This week’s blog digs deeper into the history of the Peter Pan plane here at the Air Museum.  Blog post by Kirsten Olson.
The 1944 Stinson Reliant, N60924 gullwing airplane, is the Navy version of the Civilian SR10 Reliant from the 1930s.  The US Air Corps. version was called the AT19.  Stinson Reliants had beenthe plane of choice for Alaskan bush pilots for more than a quarter of a century. This Stinson was owned and operated by Captain George C. Clayton.  
Clayton began his flying career as a bush pilot and mail carrier for the Kuskokwim and Yukon River areas in the 1940s.  In a letter written in 2002 to Merrill Wien, Clayton recounted the first time he saw the plane, “I remember about 1948 when Clyde McLaughlin arrived in Fairbanks with a sparkling new V77 Stinson Reliant.  It had been built in August 1944 and shipped to England to be used in wartime instrument training.  With US allied victory over the axis, these war birds were not required and were shipped back to the U.S. Navy at Norfolk, Virginia.  They were still crated and sold to civilians who were overjoyed to acquire them for personal or airline use.  Many found their way to Alaska.  Clyde flew his very little before fate stepped in and took his life.” The plane sat vacant at Weeks Field over the winter and had been vandalized; the radio removed, more than seventy holes poked in the fabric from careless shoveling, and the tires had been deflated in an attempt to steal them.  In 1949 Clayton had decided to purchase the plane from the McLaughlin estate and with the help of 17-year-old Merrill Wien the plane was airborne.  

George Clayton’s wife, Virginia behind the cockpit of the Stinson en route to Boston in October 1949.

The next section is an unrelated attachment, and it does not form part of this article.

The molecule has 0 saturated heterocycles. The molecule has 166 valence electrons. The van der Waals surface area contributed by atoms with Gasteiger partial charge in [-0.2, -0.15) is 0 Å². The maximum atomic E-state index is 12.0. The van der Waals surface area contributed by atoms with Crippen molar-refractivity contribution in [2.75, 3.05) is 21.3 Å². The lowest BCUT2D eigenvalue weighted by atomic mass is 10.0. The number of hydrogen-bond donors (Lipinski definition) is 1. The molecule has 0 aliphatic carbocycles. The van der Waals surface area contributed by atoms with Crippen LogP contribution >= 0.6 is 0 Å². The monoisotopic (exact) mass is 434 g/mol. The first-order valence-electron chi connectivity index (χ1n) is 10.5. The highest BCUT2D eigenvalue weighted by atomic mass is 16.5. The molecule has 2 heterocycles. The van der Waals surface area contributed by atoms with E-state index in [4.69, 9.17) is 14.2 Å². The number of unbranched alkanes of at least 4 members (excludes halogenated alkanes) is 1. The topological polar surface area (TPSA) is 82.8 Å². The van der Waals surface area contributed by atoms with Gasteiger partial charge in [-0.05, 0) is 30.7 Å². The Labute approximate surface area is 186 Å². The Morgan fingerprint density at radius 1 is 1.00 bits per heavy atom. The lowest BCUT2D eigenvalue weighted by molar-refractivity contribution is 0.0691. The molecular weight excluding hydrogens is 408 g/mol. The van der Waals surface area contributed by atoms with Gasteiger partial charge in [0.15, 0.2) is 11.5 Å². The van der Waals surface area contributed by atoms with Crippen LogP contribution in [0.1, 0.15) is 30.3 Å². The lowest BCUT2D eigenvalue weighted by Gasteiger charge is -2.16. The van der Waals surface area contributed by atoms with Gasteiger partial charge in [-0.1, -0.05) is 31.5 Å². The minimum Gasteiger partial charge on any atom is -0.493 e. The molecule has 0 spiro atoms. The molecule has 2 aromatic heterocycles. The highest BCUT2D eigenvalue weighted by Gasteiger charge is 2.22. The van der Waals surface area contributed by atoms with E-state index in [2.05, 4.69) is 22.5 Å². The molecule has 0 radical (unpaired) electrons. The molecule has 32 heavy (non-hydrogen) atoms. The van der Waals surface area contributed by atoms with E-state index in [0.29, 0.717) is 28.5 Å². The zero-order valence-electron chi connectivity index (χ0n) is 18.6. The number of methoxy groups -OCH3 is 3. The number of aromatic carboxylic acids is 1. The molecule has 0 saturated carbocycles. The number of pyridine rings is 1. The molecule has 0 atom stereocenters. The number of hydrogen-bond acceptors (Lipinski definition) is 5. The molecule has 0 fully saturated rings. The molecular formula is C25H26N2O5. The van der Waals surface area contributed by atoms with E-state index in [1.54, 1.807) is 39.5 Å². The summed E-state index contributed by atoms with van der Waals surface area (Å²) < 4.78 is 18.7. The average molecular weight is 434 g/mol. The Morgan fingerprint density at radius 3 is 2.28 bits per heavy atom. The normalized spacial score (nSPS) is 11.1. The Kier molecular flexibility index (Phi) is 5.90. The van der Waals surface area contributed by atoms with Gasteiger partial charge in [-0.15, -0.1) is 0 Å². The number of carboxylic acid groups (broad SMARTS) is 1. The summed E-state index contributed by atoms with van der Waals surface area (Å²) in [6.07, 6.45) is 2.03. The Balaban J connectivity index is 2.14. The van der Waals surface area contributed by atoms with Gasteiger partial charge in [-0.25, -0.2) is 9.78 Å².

The current view behind the cockpit of the Peter Pan.

The plane, now named “Peter Pan” took Clayton and his family to New York. His wife, Virginia Merrill Clayton, acted as copilot and was quite capable as she had been Clayton’s flight instructor.  Their trip began in Bethel, Alaska and ended in Boston, Massachusetts.  The family took residence with Clayton’s mother while he studied for his Air Transport Rating (ATR) written examination.  On weekends, he flew weekends with a Pan American instructor who also arranged for him to acquire more training at the Pan Am facility.  Clayton passed his ATR written exam and later received a multi engine type rating on a DC3.  
The family and the Peter Pan were bound for Alaska again.  The plane was stored while in 1950 George C. Clayton went to work with Wien Air Alaska for 30 years and retired in April 1980 as a captain on the Boeing 737.

Sketches by Clayton of modifications made to the Peter Pan in 1985.

George C. Clayton standing in front of the Peter Pan when it was put on display in the museum.

 The Peter Pan has less than 300 flying hours logged and became a permanent fixture at the museum in 2003.


  1. Jack mclaughlin Avatar
    Jack mclaughlin

    Hi, I’ll send a photo of 60924 asap,my father has to dig them up.

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